The addition of the second receiver to "normal" tanks made them more flexible. Later in the war, tanks units rarely operated at company level, small formations of a couple of tanks were more common. The role of unit commander could be taken up from any tank in the unit making it easier to switch formations.

regards,

Funksammler
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Old 10-11-2010, 01:27 AM   #7
Tim O'Keefe
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Hello Funksammler

If i understand Thomas Jentz's book "Tank Combat in North Africa" pages # 27 -33 correctly, in the early days only the platoon leaders, and section leaders had both the Fu2 & Fu5. The "normal" tanks only had the Fu2 receiver. This included the Pz II early versions and the Pz III f/g/h versions and the Pz IV d/e versions. Still an advantage over the French that did not have radios in all their tanks. The English did have transmitters/receivers in all their tanks.

Also disagree that the French had numbers over the Germans. The French did have better tanks and more of them, But they were dispersed, not concentrated in the various formations at the time of actual combat. The Pz Div's attacked with a concentration of Pz 's at a given point. So the Germans had the advantage in numbers in most instances. The few times the French/English did concentrate their tanks the Germans found it very tough going....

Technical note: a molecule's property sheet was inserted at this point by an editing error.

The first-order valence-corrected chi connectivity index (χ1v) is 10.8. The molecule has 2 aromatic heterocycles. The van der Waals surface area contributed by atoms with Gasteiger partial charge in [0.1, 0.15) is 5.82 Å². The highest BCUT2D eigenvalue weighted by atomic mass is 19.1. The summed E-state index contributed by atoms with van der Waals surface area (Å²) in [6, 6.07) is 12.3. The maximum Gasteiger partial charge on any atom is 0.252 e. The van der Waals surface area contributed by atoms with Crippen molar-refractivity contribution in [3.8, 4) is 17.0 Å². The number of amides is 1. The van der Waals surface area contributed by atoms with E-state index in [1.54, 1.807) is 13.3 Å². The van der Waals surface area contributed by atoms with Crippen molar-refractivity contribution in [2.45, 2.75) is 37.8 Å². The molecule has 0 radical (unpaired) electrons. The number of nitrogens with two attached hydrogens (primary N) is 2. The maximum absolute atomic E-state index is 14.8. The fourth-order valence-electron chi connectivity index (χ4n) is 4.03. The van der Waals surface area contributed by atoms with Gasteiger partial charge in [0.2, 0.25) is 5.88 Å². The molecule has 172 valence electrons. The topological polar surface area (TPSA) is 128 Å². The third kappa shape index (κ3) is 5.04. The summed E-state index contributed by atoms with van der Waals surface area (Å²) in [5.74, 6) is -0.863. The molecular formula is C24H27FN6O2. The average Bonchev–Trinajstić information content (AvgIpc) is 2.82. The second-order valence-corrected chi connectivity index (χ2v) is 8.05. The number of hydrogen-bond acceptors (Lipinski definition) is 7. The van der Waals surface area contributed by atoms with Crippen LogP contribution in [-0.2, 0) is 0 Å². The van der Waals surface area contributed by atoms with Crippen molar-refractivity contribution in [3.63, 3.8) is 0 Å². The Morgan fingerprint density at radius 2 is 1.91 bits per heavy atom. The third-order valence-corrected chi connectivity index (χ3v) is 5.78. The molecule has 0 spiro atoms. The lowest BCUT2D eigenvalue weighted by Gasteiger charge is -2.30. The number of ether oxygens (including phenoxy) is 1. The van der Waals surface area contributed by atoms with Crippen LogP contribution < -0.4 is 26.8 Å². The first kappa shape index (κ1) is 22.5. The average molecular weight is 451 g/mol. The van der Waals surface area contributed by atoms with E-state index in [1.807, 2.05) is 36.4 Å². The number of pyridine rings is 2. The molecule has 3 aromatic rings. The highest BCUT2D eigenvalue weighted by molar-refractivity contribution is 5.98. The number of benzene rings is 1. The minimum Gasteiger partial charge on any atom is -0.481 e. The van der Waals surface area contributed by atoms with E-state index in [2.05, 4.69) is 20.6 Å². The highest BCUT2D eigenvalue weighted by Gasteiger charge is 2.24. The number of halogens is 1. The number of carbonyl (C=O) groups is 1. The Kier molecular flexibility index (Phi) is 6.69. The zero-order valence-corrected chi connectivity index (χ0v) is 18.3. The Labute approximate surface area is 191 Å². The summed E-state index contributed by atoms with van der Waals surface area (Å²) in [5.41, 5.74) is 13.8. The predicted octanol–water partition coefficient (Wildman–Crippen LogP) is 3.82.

Guderian wanted both the Fu2 & Fu5 to be in every tank but this was not the case in France or North Afrika.

kind regards
Tim

Last edited by Tim O'Keefe; 10-11-2010 at 01:32 AM.
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Old 10-11-2010, 03:37 PM   #8
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Well, every original document, period photograph and all secondary sources I have seen so far indicate that the German tanks are equipped with a transmitter and one or two receivers.

For example D 1003/1 "Das Funkgeraet im Panzerkampfwagen II" starts with the sentence: Die Pz.Kpfw. II sind mit Funkeinbauten fuer Sender und Empfaenger ausgeruested." I could quote others, but this example illustrates that even the earlier Panzers were prepared to be equipped with transmitter and receiver. True, they could ommit the transmitter (in which case the intercom between commander and wireless operator/loader would no longer work in early versions of the Pz Kpfw. II), but why would they? Production numbers for the 10 W.S.c far outstrip those of the Panzers, so availability should not have been an issue.